Tomei: Craving.

Dinklage: Yeah. To be original. Something to happen, a hurricane to hit him. He finds it in hurricane Katrina.

Marisa, following up on the first question, as you mentioned, you are Steven’s muse. You are actually the one who helps him overcome this moment in his life. Even though he went to therapy, actually the encounter with Katrina was the one that solved his writer’s block. Do you think that true love — since between Katrina and Steven there is true love and passion — is the answer when life challenges us?

Tomei: Well, you can’t just conjure true love. I think the film is talking about taking risks and being surprised and going out of your comfort zone, or not doing something that’s expected of you or falling in love with the person that matches your class level or your status level, or someone who’s just gonna take care of you or, whatever you think that you’re supposed to be doing. It’s an obligation versus freedom and taking the leap, there’s magic in the leap. Then maybe you get the love by taking the leap. Also by drinking fennel tea. I mean, that fennel tea is very interesting because she plants all these things in very deeply. You’re making it fennel tea because that’s the Dionysian… the symbol was the fennel. She’s got all these levels in there already for the muse to kind of unfold.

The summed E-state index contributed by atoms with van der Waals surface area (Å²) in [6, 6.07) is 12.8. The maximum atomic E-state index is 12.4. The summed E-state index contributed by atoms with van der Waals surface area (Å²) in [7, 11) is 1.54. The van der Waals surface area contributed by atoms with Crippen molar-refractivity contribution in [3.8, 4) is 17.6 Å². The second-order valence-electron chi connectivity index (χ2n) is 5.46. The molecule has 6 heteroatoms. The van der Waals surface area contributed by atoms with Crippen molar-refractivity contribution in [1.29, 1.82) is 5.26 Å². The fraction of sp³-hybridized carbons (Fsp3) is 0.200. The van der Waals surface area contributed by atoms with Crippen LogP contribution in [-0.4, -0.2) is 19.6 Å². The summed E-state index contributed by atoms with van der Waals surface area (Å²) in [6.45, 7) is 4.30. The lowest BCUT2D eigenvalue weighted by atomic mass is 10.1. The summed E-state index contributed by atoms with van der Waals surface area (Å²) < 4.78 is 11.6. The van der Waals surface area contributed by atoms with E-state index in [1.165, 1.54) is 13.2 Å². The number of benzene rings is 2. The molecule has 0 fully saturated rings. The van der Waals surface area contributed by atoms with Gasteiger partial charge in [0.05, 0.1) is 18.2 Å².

And Peter, don’t you think that Steven is perhaps too harsh on himself? Again, he’s a brilliant artist. He did a wonderful job as a stepfather to Patricia’s son. Don’t you think that he should be more indulgent with himself?

Dinklage: Not particularly. He wouldn’t be as… I don’t know, I think there’s something to be said about being hard on yourself to better yourself. If we’re so self-satisfied or where is there left to go? Yes, I know what you mean, self-love and all of that, but I think in a protagonist such as this character, your heart wouldn’t go out to him as much if he was okay. He wouldn’t be as humorous. I think that’s sort of heavy weight of the world upon the character for some reason, if the tone is right, it’s inherently funny. That’s my job to sort of explore that. Insecurity is everywhere in all these characters and in life.

There’s a funny scene later in the film when I go and find her and I see her with another man at the bar and the guy who we got to play this part sort of disappeared in the cut. He was insanely handsome, long blonde hair, very nice and charming. It’s sort of that almost this disappointment that I come in and I see Katrina with this beautiful specimen of a man and it’s that disappointment because it’s, ‘Oh, you are? That is what the honey you’re attracted to everybody else.” It’s his own insecurity that has nothing to do with anything else that’s going on. I think it’s a lot of projection that we do. Assumptions that we make.